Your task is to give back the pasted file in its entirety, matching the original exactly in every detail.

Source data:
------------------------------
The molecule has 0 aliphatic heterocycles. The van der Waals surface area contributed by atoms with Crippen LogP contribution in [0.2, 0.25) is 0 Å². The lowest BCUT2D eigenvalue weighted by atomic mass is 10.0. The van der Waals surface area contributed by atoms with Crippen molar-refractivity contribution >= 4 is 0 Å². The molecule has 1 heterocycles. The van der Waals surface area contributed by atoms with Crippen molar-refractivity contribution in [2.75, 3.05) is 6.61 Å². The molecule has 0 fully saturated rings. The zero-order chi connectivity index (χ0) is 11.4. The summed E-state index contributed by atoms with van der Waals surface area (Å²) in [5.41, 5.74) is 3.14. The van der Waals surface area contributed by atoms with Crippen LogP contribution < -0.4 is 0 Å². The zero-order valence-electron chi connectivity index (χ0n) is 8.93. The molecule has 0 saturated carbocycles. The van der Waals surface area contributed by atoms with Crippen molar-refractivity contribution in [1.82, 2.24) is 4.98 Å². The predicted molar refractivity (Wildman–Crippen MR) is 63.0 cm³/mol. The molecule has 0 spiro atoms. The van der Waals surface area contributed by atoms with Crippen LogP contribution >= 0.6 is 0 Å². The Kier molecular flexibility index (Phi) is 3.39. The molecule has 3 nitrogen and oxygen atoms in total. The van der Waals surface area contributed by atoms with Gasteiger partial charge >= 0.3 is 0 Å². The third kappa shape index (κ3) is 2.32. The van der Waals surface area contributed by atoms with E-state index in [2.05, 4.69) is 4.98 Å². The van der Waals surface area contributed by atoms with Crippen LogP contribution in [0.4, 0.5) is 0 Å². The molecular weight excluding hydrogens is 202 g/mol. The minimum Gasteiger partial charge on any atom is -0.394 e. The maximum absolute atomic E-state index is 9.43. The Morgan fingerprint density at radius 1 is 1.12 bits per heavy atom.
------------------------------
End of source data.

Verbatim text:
The molecule has 0 aliphatic heterocycles. The van der Waals surface area contributed by atoms with Crippen LogP contribution in [0.2, 0.25) is 0 Å². The lowest BCUT2D eigenvalue weighted by atomic mass is 10.0. The van der Waals surface area contributed by atoms with Crippen molar-refractivity contribution >= 4 is 0 Å². The molecule has 1 heterocycles. The van der Waals surface area contributed by atoms with Crippen molar-refractivity contribution in [2.75, 3.05) is 6.61 Å². The molecule has 0 fully saturated rings. The zero-order chi connectivity index (χ0) is 11.4. The summed E-state index contributed by atoms with van der Waals surface area (Å²) in [5.41, 5.74) is 3.14. The van der Waals surface area contributed by atoms with Crippen LogP contribution < -0.4 is 0 Å². The zero-order valence-electron chi connectivity index (χ0n) is 8.93. The molecule has 0 saturated carbocycles. The van der Waals surface area contributed by atoms with Crippen molar-refractivity contribution in [1.82, 2.24) is 4.98 Å². The predicted molar refractivity (Wildman–Crippen MR) is 63.0 cm³/mol. The molecule has 0 spiro atoms. The van der Waals surface area contributed by atoms with Crippen LogP contribution >= 0.6 is 0 Å². The Kier molecular flexibility index (Phi) is 3.39. The molecule has 3 nitrogen and oxygen atoms in total. The van der Waals surface area contributed by atoms with Gasteiger partial charge >= 0.3 is 0 Å². The third kappa shape index (κ3) is 2.32. The van der Waals surface area contributed by atoms with E-state index in [2.05, 4.69) is 4.98 Å². The van der Waals surface area contributed by atoms with Crippen LogP contribution in [0.4, 0.5) is 0 Å². The molecular weight excluding hydrogens is 202 g/mol. The minimum Gasteiger partial charge on any atom is -0.394 e. The maximum absolute atomic E-state index is 9.43. The Morgan fingerprint density at radius 1 is 1.12 bits per heavy atom.